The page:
Last night, in the politically fertile ground of Harlem, 100 domestic workers and over 100 supporters gathered at St. Philips Episcopal Church to celebrate and honor generations of women of color working as domestic workers who have fought tirelessly for justice while caring for not one but two families, and often times many more. The evening was a huge success, and spirits soared. There is a definite sense that Bill or no Bill, this movement for domestic workers rights is only just getting started!
Rev. Sekou kicked us off with some inspired words of prayer, harking back to the generations of domestic workers who have struggled for their rights. DWU leader Angelica Hernandez then took us back to the initiation of the Domestic Worker Bill of Rights Campaign, which, if you don't know already, is SO CLOSE victory that everyone in the room can finally begin to taste it.
Our own Barbara Young and Erica Gonzalez from El Diario co-emceed the evening that included speakers from Community Voices Heard and Picture the Homeless who gave touching accounts of family members and friends who were or are domestic workers, deploring the abusive treatment that they faced on a daily basis.
We were also honored and excited to be joined by special guest speakers Councilman Eric Joia, Councilwoman Melissa Mark-Federico, and most of all by our main Bill Sponsor, Senator Keith Wright of Harlem, whose support for this Bill has been unyielding since the beginning. The audience's energy swelled as each of these elected officials took the stage, making clear how important it is for constituents to feel not only like they have a voice, but that they are being heard, and that their elected officials represent their interests.
DWU Steering Committee member Lois Newland felt that it was "truly moving to see Assemblyman Keith Wright speaking from his own church to his own constituents about the history of the neighborhood and his church in the fight for civil rights, associating himself with his constituents and really showing his support for the Bill of Rights and expressing his admiration for our movement."
And of course, the evening would not have been complete without the musical stylings of the DWU Choir, and the moving participation of our crowd of 200 domestic workers and supporters! With steel pans, bells, hammers, singing and clapping, we raised the roof right off of that church to let the city know that domestic workers are still in this fight to win respect, recognition, and fair labor standards.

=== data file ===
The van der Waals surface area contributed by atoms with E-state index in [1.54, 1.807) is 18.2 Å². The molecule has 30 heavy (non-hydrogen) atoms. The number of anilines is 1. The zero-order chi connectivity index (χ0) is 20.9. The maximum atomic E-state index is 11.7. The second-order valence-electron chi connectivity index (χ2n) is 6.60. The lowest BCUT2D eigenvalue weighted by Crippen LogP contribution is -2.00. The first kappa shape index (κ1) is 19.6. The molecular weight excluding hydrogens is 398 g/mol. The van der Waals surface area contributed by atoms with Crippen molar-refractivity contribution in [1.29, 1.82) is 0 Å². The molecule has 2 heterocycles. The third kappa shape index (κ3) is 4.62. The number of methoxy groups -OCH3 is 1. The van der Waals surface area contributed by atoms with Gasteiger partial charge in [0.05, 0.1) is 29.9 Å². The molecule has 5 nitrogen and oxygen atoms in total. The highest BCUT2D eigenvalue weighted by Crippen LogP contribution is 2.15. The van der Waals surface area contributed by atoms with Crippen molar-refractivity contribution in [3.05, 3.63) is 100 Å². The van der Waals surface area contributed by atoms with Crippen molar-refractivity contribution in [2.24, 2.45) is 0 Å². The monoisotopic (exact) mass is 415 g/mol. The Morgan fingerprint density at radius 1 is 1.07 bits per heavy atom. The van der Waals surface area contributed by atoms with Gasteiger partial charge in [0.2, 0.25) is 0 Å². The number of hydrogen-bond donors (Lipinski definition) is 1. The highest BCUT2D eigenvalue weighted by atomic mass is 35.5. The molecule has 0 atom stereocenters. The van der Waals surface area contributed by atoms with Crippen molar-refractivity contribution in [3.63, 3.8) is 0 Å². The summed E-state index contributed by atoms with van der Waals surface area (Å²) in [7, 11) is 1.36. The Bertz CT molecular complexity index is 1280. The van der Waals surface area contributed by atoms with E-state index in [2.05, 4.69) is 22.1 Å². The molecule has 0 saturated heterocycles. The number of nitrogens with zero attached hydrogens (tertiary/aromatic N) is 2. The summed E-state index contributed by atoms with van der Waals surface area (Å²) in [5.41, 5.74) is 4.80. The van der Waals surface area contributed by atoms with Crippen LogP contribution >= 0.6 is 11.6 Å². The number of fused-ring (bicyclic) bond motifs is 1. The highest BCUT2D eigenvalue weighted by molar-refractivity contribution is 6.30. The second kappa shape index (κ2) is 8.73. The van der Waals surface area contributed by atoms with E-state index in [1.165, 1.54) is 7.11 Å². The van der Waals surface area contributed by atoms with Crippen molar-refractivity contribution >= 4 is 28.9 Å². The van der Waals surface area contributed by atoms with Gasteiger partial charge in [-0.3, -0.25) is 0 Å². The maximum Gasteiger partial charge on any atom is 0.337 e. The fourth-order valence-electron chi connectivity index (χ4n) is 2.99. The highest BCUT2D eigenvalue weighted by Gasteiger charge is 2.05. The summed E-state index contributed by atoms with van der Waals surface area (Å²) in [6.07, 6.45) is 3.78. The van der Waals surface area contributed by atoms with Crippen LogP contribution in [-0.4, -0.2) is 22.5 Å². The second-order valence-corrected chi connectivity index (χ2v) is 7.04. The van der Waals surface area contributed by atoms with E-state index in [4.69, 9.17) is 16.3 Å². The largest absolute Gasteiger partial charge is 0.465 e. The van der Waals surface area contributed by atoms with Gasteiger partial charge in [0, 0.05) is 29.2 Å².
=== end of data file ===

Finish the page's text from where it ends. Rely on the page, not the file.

We ended the evening honoring all the domestic workers in the room with a rose, to celebrate their dedication to their families, the families of their employers, and to the movement for domestic worker rights. As our wonderful guests left the event, they each signed a Banner in support of the Domestic Worker Bill of Rights, which will be delivered to Governor Paterson who unfortunately was not able to join us.
Overall, the evening demonstrated the tremendous support that there is out there for domestic workers, particularly in Harlem, which gave us a welcome to be remembered. So THANK YOU SO MUCH to everyone who came out in support! Special shout outs will be going out shortly.
But as usual, this fight ain't over yet!! We look forward to seeing all of your beautiful, energetic faces on MONDAY IN ALBANY for a last resounding push with the legislators. If you can't make that, we'll see you back in NYC on the steps of city hall on for a 24 hour vigil from 8am Friday to 8am Saturday - come whenever you can for as long as you can in solidarity with all domestic workers! Last but not least, we hope to see every single one of you in the streets on Sunday June 15th for a Children's March and Rally for Domestic Workers.
WE WON'T STOP NOW!
- Founded in 2000, Domestic Workers United [DWU] is an organization of Caribbean, Latina and African nannies, housekeepers, and elderly caregivers in New York, organizing for power, respect, fair labor standards and to help build a movement to end exploitation and oppression for all. DWU is a proud founding member of the National Domestic Workers Alliance. DWU and its partners brought their power to bear in 2010 when the nation's first Domestic Workers Bill of Rights was passed in New York.